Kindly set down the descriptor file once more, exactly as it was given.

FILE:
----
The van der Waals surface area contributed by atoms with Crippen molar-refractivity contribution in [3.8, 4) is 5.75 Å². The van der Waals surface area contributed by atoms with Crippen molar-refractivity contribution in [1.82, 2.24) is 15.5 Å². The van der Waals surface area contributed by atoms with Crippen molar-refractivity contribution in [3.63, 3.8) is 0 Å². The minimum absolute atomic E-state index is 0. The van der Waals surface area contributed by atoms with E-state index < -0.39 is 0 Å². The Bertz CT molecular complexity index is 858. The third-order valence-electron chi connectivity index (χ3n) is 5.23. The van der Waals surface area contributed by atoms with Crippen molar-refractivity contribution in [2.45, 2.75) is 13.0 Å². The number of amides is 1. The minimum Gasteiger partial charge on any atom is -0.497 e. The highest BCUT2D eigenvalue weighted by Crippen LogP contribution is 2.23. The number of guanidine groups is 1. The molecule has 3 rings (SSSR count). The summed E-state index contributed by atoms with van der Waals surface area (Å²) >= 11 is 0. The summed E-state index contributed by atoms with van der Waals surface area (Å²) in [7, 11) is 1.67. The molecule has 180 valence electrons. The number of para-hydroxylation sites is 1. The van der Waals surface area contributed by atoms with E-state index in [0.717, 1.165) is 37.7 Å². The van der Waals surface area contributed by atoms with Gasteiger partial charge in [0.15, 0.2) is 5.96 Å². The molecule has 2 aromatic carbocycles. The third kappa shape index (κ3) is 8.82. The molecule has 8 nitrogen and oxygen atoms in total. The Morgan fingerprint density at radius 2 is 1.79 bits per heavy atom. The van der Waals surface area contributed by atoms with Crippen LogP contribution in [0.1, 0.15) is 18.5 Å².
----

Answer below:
The van der Waals surface area contributed by atoms with Crippen molar-refractivity contribution in [3.8, 4) is 5.75 Å². The van der Waals surface area contributed by atoms with Crippen molar-refractivity contribution in [1.82, 2.24) is 15.5 Å². The van der Waals surface area contributed by atoms with Crippen molar-refractivity contribution in [3.63, 3.8) is 0 Å². The minimum absolute atomic E-state index is 0. The van der Waals surface area contributed by atoms with E-state index < -0.39 is 0 Å². The Bertz CT molecular complexity index is 858. The third-order valence-electron chi connectivity index (χ3n) is 5.23. The van der Waals surface area contributed by atoms with Crippen molar-refractivity contribution in [2.45, 2.75) is 13.0 Å². The number of amides is 1. The minimum Gasteiger partial charge on any atom is -0.497 e. The highest BCUT2D eigenvalue weighted by Crippen LogP contribution is 2.23. The number of guanidine groups is 1. The molecule has 3 rings (SSSR count). The summed E-state index contributed by atoms with van der Waals surface area (Å²) >= 11 is 0. The summed E-state index contributed by atoms with van der Waals surface area (Å²) in [7, 11) is 1.67. The molecule has 180 valence electrons. The number of para-hydroxylation sites is 1. The van der Waals surface area contributed by atoms with E-state index in [0.717, 1.165) is 37.7 Å². The van der Waals surface area contributed by atoms with Gasteiger partial charge in [0.15, 0.2) is 5.96 Å². The molecule has 2 aromatic carbocycles. The third kappa shape index (κ3) is 8.82. The molecule has 8 nitrogen and oxygen atoms in total. The Morgan fingerprint density at radius 2 is 1.79 bits per heavy atom. The van der Waals surface area contributed by atoms with Crippen LogP contribution in [0.1, 0.15) is 18.5 Å².